[2010] EWHC 3342 (Fam)



Family Division

Practice Areas

Public Children Law


Judgment in care proceedings as to whether there should be a fact-finding hearing into the father’s alleged involvement in the death of his child from a previous relationship, K, the father having been acquitted of murder or manslaughter in relation to the same allegations. Hedley J held that there should not be a fact-finding hearing.


K had died at the age of 10 months. The evidence in the criminal proceedings was that K had suffered non-accidental rib and liver injuries and that either K’s mother or the father had been the perpetrator. However, only the father had been charged and the mother was a witness for the prosecution (and later resumed care of the other child of the family).

The local authority were concerned, in light of the judgment of the Supreme Court in Re S-B (Children) [2010], that without a finding of fact as to who the perpetrator was, there was no basis for assessing the risk posed by the father. Hedley J went on to consider the interplay between Re S-B and the House of Lords decision in Re B, O and N [2003], concluding that reading the judgments together and as a whole, it was still open to the court and professionals to take into account, when considering risk assessment, the fact that a parent was in a pool of perpetrators.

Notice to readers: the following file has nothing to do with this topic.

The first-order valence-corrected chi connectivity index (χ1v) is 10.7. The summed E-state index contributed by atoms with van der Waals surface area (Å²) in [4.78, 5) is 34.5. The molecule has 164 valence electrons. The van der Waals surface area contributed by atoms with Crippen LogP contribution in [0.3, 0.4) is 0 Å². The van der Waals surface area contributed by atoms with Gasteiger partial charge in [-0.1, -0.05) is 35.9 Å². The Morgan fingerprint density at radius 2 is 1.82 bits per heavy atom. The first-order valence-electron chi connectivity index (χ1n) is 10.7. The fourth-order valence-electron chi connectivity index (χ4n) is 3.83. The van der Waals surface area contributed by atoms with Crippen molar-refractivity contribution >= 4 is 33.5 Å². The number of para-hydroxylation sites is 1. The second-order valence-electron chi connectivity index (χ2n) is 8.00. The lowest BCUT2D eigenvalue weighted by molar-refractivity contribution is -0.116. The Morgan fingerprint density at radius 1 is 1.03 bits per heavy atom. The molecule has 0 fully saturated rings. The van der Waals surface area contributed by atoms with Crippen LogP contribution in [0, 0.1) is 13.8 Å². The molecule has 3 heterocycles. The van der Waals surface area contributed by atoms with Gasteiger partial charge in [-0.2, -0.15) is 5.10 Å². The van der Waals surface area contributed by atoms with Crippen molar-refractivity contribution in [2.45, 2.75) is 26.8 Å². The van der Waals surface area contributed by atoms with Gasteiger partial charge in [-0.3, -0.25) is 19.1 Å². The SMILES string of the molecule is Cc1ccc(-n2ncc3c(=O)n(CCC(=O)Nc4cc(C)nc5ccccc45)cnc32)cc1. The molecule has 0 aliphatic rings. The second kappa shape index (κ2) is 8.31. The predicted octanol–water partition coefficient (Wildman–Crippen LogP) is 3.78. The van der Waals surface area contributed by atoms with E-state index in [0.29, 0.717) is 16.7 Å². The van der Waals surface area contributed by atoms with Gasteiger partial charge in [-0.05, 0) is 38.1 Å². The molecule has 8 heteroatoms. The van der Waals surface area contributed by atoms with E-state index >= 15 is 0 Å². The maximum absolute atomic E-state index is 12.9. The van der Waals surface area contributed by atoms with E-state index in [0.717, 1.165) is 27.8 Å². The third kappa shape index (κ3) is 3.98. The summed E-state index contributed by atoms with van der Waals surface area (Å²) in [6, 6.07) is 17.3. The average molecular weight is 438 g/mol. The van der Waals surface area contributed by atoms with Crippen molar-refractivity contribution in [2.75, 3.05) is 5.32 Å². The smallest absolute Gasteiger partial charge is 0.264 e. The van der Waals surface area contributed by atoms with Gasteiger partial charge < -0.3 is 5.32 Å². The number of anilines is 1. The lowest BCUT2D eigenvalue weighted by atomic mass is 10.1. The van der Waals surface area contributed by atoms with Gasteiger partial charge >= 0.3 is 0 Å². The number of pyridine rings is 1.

The parents asserted that a fact-finding investigation would be disproportionate in light of the fact that the only issue being considered in relation to the father was unsupervised contact. The mother was also concerned as to the potential delay to her assessments, although it was agreed that her assessment could be uncoupled from any fact-finding.


Hedley J, having considered the judgment of MacFarlane J in A County Council v DP & Others [2005], agreed that in light of:

(i) the fact that the father had not been excluded as a perpetrator could be taken into account in any risk assessment;
(ii) proportionality, given the nature of the application and the scarce resources of the family justice system; and
(iii) the real risk that the court having conducted the fact-finding exercise may still not be able to identify a perpetrator;

a fact-finding should not be ordered.


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